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The Business of LGBT Latina Workers

Beyond the statistics, why businesses should pay attention

Here we are in the year 2014 and LGBT rights are front and center. You hear about same-sex marriage moving forward, ENDA being championed by major Corporations of America, scores of the LGBT community and their advocates ushering in the much needed and deserved change. However, have you taken a second to take a step back and look at the face of the LGBT community? It is much more diverse than that of the heterosexual counterpart. The Latino component of the LGBT community is over 1.4 million people strong as reported by the UCLA Williams Institute. That is 4.3% of the United States Hispanic population. Once you get your head around that, you have to ask the obvious question: Where are they? That’s not the pictures I see on television, right?

Understand that LGBT Latinos generally still live in predominantly Latino communities versus traditional multicultural LGBT communities and are to a higher degree not open and out at work like their non-Latino white counterparts. These same people on the other hand have a higher household income than their heterosexual counterparts ($28,000 vs $20,000) and higher education (26% have degrees vs 14% of opposite sex couples). And Latina females in same-sex relationships have a MUCH higher income than their heterosexual counterparts ($28,000 each vs $11,000). Are the wheels spinning yet?

We already know how tremendously important it is for a business to be real and deliberate about creating a culture of diversity and inclusion within the workplace as well as projecting that message to the outside world for the benefit of their customers both existing and potential. However, let’s go past the broad strokes and get a bit specific to touch a market that you most likely didn’t know you were missing: The LGBT Latino community. In one of my previous articles I made mention of diversity hiring and avoiding cookie cutter hiring practices.  As a business, it would be to your advantage to  position yourself as inviting to the Latino LGBT and their advocate families and friends. It just makes good business sense and furthermore states the business case for diversity.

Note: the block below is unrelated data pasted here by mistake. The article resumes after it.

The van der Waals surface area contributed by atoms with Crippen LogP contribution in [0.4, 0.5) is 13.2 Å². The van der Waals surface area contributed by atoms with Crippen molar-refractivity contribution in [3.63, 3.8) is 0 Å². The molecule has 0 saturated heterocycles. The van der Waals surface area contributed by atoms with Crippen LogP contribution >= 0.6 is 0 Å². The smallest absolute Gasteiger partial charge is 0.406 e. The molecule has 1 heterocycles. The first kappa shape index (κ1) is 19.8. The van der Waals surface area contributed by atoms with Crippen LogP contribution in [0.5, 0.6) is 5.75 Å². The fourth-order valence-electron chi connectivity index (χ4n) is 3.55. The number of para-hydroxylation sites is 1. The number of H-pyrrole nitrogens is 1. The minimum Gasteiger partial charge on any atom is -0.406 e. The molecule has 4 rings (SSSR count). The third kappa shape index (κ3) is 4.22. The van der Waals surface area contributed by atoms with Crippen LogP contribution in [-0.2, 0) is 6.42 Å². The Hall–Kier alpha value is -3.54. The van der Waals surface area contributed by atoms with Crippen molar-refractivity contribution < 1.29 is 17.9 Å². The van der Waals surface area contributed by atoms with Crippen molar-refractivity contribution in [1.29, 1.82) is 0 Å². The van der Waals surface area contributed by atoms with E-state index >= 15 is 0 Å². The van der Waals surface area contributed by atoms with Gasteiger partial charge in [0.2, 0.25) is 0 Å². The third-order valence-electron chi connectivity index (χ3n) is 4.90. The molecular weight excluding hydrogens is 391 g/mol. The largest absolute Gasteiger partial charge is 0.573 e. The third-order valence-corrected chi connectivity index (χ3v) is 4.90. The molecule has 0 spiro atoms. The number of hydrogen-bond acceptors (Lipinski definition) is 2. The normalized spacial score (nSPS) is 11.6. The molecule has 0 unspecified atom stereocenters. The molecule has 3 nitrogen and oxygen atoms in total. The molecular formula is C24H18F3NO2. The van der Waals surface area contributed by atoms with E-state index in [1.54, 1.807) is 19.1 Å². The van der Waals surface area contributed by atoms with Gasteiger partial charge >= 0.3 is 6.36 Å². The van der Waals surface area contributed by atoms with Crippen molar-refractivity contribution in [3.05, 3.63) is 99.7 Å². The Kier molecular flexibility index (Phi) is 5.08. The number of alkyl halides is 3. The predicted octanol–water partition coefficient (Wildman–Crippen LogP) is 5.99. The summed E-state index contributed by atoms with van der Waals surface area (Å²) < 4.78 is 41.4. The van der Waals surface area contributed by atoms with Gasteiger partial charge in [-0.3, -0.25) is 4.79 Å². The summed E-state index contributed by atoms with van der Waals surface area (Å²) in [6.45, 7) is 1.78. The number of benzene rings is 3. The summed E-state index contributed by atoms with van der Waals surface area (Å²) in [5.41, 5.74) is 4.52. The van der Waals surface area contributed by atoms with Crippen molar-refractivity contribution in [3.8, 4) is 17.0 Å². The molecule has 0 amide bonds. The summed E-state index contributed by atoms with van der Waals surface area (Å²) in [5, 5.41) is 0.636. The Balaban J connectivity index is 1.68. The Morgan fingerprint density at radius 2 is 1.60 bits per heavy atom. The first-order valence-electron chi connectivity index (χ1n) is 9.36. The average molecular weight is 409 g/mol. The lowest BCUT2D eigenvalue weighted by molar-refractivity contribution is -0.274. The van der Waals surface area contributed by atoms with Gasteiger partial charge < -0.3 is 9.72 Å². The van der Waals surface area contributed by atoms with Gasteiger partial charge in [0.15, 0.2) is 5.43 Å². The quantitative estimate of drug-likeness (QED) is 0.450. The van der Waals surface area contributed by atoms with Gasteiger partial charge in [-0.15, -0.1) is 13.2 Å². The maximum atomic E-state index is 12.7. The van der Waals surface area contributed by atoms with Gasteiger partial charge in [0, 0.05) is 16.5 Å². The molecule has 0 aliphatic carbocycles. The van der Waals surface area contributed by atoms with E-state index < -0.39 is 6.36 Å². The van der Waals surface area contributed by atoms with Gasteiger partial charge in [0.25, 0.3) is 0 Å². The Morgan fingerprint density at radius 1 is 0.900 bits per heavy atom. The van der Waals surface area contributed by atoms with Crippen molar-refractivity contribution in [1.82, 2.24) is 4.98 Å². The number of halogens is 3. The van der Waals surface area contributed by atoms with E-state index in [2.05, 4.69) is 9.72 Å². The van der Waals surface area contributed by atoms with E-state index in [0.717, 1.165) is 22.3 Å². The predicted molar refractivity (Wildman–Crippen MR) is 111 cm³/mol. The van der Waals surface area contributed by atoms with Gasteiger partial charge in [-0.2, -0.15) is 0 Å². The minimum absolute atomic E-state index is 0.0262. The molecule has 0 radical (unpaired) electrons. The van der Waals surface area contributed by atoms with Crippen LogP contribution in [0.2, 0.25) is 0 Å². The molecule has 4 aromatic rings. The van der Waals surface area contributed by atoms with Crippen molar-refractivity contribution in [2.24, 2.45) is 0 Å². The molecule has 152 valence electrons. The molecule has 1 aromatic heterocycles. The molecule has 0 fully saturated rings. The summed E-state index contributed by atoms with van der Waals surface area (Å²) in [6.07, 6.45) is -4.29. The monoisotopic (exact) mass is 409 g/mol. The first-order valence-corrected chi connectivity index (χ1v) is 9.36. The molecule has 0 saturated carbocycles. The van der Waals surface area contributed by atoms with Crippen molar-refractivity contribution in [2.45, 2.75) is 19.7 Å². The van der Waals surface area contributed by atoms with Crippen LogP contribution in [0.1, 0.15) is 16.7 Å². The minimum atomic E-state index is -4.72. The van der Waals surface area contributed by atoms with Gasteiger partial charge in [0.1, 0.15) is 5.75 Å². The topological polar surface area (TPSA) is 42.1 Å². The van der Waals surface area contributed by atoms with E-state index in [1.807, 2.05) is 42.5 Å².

What we are saying here is that you are not in business for yourself. You are in business for your customers and your employees. If done correctly it can lead to a successful and powerful organization that has a huge and always growing number of brand loyal customers who are with you not because of your price point but because of your support of their values and beliefs.

Supporting ENDA is a great and important way to get into the story of this economic force that you want to be a part of. ENDA paves the way for protections against harassment and discrimination in the workplace due to sexual orientation and gender identity. To quote Tico Almeida: “We realize that ENDA would not completely level the playing field for LGBT Latino workers, however ENDA would go a long way to ensure that LGBT Latino workers would have the protections they need.” Understand that these protections also play a part in bringing you business. Be ahead of the game and be a disruptive and relevant force in your industry. As business owners, it’s time to start paying closer attention.


Tonie Snell is the CEO and Chief Job Mingler for 925HIRE, LLC. 925HIRE is a full-service staffing firm dedicated to a diverse and equitable workplace. Specializing in building culturally diverse expert staffing and training solutions throughout the United States.